Even though the Shy (dissolution + exchange) project is expected to take up to two years to complete, the in-progress work was shown at PICA (until 20 October 2012). Here are some quick shots of the installation (hand held, no lighting).

Shy (dissolution + exchange) by Perdita Phillips and 62 collaborators 2012+ image copyright Perdita Phillips -- the installation almost finished -- the blank square is where the animation is visible.

The installation almost finished — the blank square is where the animation is visible. The wallk work is 2.67 x 1.47 m. The first image is in the bottom left hand corner, running left to right to the tip right hand corner. As photocopies arrive the place-holder image is replaced. At the moment the first 9 photocopies have arrived.

 

touching up the computer monitor screen (installed behind a false wall)

touching up around the computer monitor screen (installed behind a false wall)

Shy (dissolution + exchange) by Perdita Phillips and 62 collaborators 2012+ image copyright Perdita Phillips

detail of table located next to the wall piece with received envelopes (taken during the install)

 

You can find out more about the yonder exhibition here http://www.pica.org.au/view/Yonder/1524 and the artwork is listed here http://www.perditaphillips.com/portfolio/shy-dissolution-exchange/

the world of fast; the world of deep

the world of fast
the world of deep

Discuss.

incurable disease strikes the outback

[Hattah Lakes Storylines Murray Bourcher and Environment Australia 2008]

zombies again…

But the body remains. Vacancy does not mean death. In fact, it means a different form of hungered life… It is a body with organs that has a complicated relationship with its cerebral partner. That body strapped into the car will suffer and be crushed on impact. The body that walks into traffic suffers a similar fate.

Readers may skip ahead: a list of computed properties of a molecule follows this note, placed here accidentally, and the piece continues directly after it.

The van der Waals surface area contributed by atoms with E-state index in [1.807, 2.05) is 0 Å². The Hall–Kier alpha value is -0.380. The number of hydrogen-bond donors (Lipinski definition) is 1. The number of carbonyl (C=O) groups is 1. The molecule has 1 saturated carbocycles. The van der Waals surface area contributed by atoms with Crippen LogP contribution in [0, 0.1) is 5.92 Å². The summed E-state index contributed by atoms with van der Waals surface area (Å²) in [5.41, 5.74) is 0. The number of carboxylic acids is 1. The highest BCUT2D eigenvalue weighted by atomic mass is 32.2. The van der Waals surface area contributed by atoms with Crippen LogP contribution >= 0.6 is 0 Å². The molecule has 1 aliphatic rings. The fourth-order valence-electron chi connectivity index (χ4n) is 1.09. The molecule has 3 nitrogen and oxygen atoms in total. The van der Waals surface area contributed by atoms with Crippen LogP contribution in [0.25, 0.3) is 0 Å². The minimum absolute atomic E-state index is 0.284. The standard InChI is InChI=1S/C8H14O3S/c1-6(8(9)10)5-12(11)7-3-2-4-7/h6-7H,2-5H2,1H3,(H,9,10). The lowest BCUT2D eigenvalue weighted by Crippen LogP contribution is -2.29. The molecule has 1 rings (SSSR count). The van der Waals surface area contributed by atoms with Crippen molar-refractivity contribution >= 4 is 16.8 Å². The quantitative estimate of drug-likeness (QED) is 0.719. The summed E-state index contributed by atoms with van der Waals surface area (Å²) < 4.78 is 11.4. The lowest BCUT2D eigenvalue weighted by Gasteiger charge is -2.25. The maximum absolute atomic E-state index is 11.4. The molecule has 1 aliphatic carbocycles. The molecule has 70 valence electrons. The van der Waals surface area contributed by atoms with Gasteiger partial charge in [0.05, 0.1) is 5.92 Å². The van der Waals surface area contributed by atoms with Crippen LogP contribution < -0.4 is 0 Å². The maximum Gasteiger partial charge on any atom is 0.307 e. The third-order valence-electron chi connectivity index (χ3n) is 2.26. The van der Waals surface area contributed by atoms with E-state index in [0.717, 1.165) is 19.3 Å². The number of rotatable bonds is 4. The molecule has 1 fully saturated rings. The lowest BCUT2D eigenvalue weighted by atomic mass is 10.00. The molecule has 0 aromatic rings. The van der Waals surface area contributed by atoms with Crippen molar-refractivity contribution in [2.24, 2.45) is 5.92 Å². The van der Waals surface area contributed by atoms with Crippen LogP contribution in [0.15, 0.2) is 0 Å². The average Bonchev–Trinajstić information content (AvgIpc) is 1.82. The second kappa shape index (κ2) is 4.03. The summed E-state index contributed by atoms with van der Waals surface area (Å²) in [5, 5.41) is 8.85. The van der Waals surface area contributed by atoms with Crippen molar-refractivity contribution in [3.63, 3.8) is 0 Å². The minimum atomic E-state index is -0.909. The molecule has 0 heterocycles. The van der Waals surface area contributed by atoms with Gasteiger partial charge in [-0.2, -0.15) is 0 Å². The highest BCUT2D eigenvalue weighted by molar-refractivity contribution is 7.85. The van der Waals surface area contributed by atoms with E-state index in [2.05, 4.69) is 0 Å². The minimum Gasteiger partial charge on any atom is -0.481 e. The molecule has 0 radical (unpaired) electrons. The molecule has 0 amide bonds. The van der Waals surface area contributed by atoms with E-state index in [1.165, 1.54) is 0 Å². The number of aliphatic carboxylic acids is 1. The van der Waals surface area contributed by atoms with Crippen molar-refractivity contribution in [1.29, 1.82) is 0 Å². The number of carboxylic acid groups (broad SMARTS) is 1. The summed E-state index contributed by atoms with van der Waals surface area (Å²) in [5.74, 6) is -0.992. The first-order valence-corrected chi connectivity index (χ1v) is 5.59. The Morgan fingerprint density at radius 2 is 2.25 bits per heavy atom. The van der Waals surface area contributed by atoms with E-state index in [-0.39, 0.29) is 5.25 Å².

And as the mind continues to accept that this vulnerable corpse must be protected, the world around us will shift to accommodate the zombie multitude.

http://natothompson.wordpress.com/2012/05/10/leaving-the-body-behind/

paper presented at Regarding the Earth: Ecological Vision in Word and Image

My paper Constructing a resilience aesthetic in the face of zombie environmentalism was presented at Regarding the Earth: Ecological Vision in Word and Image on the weekend:

A recent trend in twenty-first century relations with the natural world has been a ‘darkening’ in the tone of debate. The popularity of the zombie as a cultural symbol points towards our apparent attraction to the ‘dark side’ where polluted environmental conditions make for ‘sexy’ contemporary art. Disengagement with the consequences of individual or collective behaviours leaves plenty of scope for an alternative aesthetics of complexity and connection. Countering a certain tendency in environmentalism for retreating from disaster and ‘battening down the hatches,’ I will mobilise concepts of ecological complexity, resilience and advances in adaptive management, drawing attention to existing artworks and artists exploring a conception of the world as a network of dynamic ecological circumstances. Eight potential directions for critical future creative works will be discussed. The paper invites an aesthetics of action in the face of the inevitable uncertainties inherent in an ecological world view.

The last passenger pigeon

The last passenger pigeon the world will ever know died on September 1, 1914